The Truth? Not Exactly.
Friday, December 23, 2005
I'm sick and tired of all of these "The Truth" ads that you see on T.V. They feature a bunch of whiny, pretentious teenagers with nothing better to do than protest something that has no real bearing or importance on the world.
Go check out their site. It's www.thetruth.com. Although what is advertised is far from what you get.
In particular, there is one part of the site that bugs me to no end. The Facts.
This section is chock full of small tidbits of info. However, the site developers seem to have left out one major part of facts: sources. There is no citation of these "facts" anywhere on their site. They never mention any of the tobacco companies by name. Is this because they are afraid of being sued for libel because they take things out of context? Who knows?
Besides, most of these "facts" are just statistics. Anyone who has been through a basic statistical analysis course will know not to trust stats that are displayed to back up an argument because more than likely the stats are worded or arranged to say what the quoter wants them to say.
It's an old saying in stats that whenever someone asks you what the statistics say, you respond "What do you want me to make them say?"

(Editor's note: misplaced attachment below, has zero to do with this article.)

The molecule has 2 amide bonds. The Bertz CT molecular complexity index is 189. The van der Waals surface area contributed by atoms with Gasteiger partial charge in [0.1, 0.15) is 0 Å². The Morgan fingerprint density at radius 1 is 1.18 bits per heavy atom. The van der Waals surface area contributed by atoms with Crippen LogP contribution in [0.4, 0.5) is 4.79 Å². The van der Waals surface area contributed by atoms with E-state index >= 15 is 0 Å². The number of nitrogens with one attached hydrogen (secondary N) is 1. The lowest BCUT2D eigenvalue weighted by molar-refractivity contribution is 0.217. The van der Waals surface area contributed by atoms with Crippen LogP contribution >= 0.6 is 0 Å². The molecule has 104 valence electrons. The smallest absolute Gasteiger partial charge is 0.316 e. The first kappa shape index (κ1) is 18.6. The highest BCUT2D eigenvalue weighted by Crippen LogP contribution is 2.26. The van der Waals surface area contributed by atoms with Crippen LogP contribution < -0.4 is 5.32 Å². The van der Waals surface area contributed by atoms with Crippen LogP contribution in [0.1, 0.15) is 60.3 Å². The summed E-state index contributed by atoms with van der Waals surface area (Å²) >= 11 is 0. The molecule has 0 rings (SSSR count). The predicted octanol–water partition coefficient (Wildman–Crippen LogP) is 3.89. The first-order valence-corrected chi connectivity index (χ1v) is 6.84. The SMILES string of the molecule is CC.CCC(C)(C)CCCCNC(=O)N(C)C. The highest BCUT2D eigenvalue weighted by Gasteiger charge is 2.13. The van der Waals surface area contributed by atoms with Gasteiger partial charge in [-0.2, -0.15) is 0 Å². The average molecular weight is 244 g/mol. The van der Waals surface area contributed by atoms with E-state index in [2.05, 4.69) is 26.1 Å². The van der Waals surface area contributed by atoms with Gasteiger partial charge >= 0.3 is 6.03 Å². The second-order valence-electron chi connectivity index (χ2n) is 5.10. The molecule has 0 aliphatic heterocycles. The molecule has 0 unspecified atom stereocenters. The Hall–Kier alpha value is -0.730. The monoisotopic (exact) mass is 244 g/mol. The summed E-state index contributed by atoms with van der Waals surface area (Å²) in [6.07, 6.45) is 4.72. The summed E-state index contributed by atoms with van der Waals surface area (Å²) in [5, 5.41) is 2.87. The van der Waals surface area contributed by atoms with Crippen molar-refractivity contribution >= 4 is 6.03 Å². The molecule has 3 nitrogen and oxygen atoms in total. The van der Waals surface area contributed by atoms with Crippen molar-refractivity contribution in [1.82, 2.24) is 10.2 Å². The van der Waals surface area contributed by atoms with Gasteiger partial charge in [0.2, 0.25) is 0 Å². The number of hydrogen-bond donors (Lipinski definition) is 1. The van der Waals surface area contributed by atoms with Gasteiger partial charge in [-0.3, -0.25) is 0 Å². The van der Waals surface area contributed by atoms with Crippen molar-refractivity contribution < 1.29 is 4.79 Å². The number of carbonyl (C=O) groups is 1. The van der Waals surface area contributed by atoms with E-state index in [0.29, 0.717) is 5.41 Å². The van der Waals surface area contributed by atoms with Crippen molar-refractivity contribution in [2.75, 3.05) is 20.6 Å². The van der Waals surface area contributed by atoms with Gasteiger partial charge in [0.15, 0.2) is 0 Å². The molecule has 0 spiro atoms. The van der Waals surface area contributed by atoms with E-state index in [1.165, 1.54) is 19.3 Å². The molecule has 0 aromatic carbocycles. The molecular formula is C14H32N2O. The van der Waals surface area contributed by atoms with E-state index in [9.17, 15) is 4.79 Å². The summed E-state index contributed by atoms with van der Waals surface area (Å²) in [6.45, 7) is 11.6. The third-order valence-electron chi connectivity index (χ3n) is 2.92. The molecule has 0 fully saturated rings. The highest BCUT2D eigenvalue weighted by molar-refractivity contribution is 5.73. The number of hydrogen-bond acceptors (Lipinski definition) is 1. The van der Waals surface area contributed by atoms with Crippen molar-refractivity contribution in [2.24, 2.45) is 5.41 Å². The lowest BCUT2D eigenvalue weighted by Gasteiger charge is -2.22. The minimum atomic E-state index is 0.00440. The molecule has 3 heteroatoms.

But citation and statistics aside, do you know what the major flaw with the whole premise of their crusade is? The fact that smokers choose to smoke. No one holds agun up to their head and makes them smoke cigarettes. It always has been and always will be a personal choice.
The other problem that I have with them is that they criticize the tobacco companies when they try to help out:
On its website, one tobacco company lists “cancer services” as one of the community programs they support. Yet they continue to make a product that leads to 339 deaths from lung cancer each day.If a tobacco company wants to provide cancer services, then let them. Next you will probably hear them complaining that tobacco companies provide smoking cessation support.
With all that is going on in the world that needs time and devotion to aleviate, such as world hunger or homelessness, I refuse to listen to a bunch of people whining about other peoples choices. These are the same people who, if they had their way, would make it illegal to smoke outdoors or in your own home. These people are almost worse than the environmentalist wackos at Greenpeace or EarthFirst! or the ELF.
Posted byJ. R. Guinness at 10:23 PM
Walk the Line
Saturday, December 10, 2005
Earlier this week I went to go see Walk the Line with some of my friends. For those of you who don't know, this movie is about the life of Johnny Cash. He sang songs like "Ring of Fire," "I Walk the Line," "Boy Named Sue," and others. Johnny Cash was played by Joaquin Phoenix and June Carter was played by Reese Witherspoon.
I have to say that this is the best movie that I've seen this year. This movie definitely deserves a lot of awards. Joaquin and Reese are to be commended as well for singing the songs themselves.
The movie chronicles the hardships that Cash went through, from his drunk and abusive father, his brothers death, through Johnny's battles with drugs and alcohol. The acting is simply amazing.
I give this movie 5 stars. Go see it.
[* * * * *]
Posted byJ. R. Guinness at 2:22 PM
I hate PETA...
Thursday, December 08, 2005
I know that I have already covered this subject before, but I feel passionately about it.